( Bate com o que eu disse acima. Podemos ter intuições a cada minuto mas só damos valor e seguramos algumas quando um fluxo de dados bate no cortex, na área da auto-consciência, a qual é uma emergência de nível evolutivo superior alcançando ou tocando dimensões ainda obscuras ao nosso conhecimento, e o fluxo de identifica com algum aspecto do nosso auto-consciente. É portanto uma produção intelectual, não haveria como ser sensórea.)
   
 Other philosophers have characterized them as “noninferential belief due neither to perception nor introspection”3 or alternatively as “applications of our ordinary capacities for judgment.”4
Philosophers may not agree on what, exactly, intuition is, but that doesn’t stop them from using it. “Intuitions often play the role that observation does in science – they are data that must be explained, confirmers or the falsifiers of theories,” Brian Talbot says.5 Typically, the way this works is that a philosopher challenges a theory by applying it to a real or hypothetical case and showing that it yields a result which offends his intuitions (and, he presumes, his readers’ as well).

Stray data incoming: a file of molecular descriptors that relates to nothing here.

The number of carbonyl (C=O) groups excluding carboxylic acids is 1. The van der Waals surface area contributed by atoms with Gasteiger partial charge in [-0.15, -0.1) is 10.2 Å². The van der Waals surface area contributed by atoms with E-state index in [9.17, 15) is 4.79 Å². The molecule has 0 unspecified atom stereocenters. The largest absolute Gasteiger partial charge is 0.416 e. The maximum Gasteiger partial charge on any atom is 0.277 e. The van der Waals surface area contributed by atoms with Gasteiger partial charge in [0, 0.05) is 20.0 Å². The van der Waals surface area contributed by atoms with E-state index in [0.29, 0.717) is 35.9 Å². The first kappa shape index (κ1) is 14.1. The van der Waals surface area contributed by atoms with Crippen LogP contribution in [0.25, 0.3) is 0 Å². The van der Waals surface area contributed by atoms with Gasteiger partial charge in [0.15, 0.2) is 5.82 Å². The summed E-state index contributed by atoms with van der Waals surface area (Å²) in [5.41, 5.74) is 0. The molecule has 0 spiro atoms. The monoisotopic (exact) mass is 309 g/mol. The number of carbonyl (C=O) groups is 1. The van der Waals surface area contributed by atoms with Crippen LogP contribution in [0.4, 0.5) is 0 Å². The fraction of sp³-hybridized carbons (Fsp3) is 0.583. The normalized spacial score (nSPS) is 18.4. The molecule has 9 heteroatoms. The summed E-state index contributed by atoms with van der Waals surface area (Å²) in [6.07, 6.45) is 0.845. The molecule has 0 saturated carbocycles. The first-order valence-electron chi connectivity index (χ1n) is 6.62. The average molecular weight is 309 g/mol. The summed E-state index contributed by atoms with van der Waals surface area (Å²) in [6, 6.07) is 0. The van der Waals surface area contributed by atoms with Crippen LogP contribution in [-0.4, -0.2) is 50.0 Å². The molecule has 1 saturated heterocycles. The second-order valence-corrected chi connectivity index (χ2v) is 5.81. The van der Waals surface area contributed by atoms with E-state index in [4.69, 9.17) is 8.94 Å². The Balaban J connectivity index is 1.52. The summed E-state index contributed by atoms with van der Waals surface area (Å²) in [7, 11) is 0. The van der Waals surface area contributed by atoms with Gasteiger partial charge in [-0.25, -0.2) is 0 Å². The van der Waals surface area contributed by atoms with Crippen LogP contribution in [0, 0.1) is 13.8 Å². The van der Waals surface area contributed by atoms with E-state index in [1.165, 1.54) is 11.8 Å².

For example, John Searle famously appealed to intuition to challenge the notion that a computer could ever understand language: